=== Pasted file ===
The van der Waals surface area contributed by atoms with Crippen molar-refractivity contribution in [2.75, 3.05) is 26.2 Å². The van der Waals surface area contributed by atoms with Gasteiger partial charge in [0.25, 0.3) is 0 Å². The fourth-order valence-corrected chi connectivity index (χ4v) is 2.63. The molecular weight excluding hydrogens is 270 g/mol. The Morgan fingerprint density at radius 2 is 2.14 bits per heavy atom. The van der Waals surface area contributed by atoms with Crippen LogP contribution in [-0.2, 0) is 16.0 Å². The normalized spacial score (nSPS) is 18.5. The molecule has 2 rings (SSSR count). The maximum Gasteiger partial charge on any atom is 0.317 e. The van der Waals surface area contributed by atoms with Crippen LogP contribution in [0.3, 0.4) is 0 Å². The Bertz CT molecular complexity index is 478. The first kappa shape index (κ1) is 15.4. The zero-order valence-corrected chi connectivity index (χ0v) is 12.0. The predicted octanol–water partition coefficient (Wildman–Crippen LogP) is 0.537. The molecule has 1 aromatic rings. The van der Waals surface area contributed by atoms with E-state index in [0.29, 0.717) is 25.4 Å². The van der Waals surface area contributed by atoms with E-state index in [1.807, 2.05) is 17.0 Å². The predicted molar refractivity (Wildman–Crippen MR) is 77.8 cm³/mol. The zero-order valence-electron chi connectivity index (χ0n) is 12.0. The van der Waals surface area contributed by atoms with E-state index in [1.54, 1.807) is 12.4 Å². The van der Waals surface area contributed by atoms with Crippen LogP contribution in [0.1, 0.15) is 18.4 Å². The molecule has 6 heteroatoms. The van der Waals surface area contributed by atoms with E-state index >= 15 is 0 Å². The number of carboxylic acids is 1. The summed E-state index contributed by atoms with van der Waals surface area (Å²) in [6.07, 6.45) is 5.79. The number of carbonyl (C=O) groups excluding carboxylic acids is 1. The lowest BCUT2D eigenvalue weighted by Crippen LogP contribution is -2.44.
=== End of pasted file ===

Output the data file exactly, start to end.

The van der Waals surface area contributed by atoms with Crippen molar-refractivity contribution in [2.75, 3.05) is 26.2 Å². The van der Waals surface area contributed by atoms with Gasteiger partial charge in [0.25, 0.3) is 0 Å². The fourth-order valence-corrected chi connectivity index (χ4v) is 2.63. The molecular weight excluding hydrogens is 270 g/mol. The Morgan fingerprint density at radius 2 is 2.14 bits per heavy atom. The van der Waals surface area contributed by atoms with Crippen LogP contribution in [-0.2, 0) is 16.0 Å². The normalized spacial score (nSPS) is 18.5. The molecule has 2 rings (SSSR count). The maximum Gasteiger partial charge on any atom is 0.317 e. The van der Waals surface area contributed by atoms with Crippen LogP contribution in [0.3, 0.4) is 0 Å². The Bertz CT molecular complexity index is 478. The first kappa shape index (κ1) is 15.4. The zero-order valence-corrected chi connectivity index (χ0v) is 12.0. The predicted octanol–water partition coefficient (Wildman–Crippen LogP) is 0.537. The molecule has 1 aromatic rings. The van der Waals surface area contributed by atoms with E-state index in [0.29, 0.717) is 25.4 Å². The van der Waals surface area contributed by atoms with E-state index in [1.807, 2.05) is 17.0 Å². The predicted molar refractivity (Wildman–Crippen MR) is 77.8 cm³/mol. The zero-order valence-electron chi connectivity index (χ0n) is 12.0. The van der Waals surface area contributed by atoms with E-state index in [1.54, 1.807) is 12.4 Å². The van der Waals surface area contributed by atoms with Crippen LogP contribution in [0.1, 0.15) is 18.4 Å². The molecule has 6 heteroatoms. The van der Waals surface area contributed by atoms with E-state index >= 15 is 0 Å². The number of carboxylic acids is 1. The summed E-state index contributed by atoms with van der Waals surface area (Å²) in [6.07, 6.45) is 5.79. The number of carbonyl (C=O) groups excluding carboxylic acids is 1. The lowest BCUT2D eigenvalue weighted by Crippen LogP contribution is -2.44.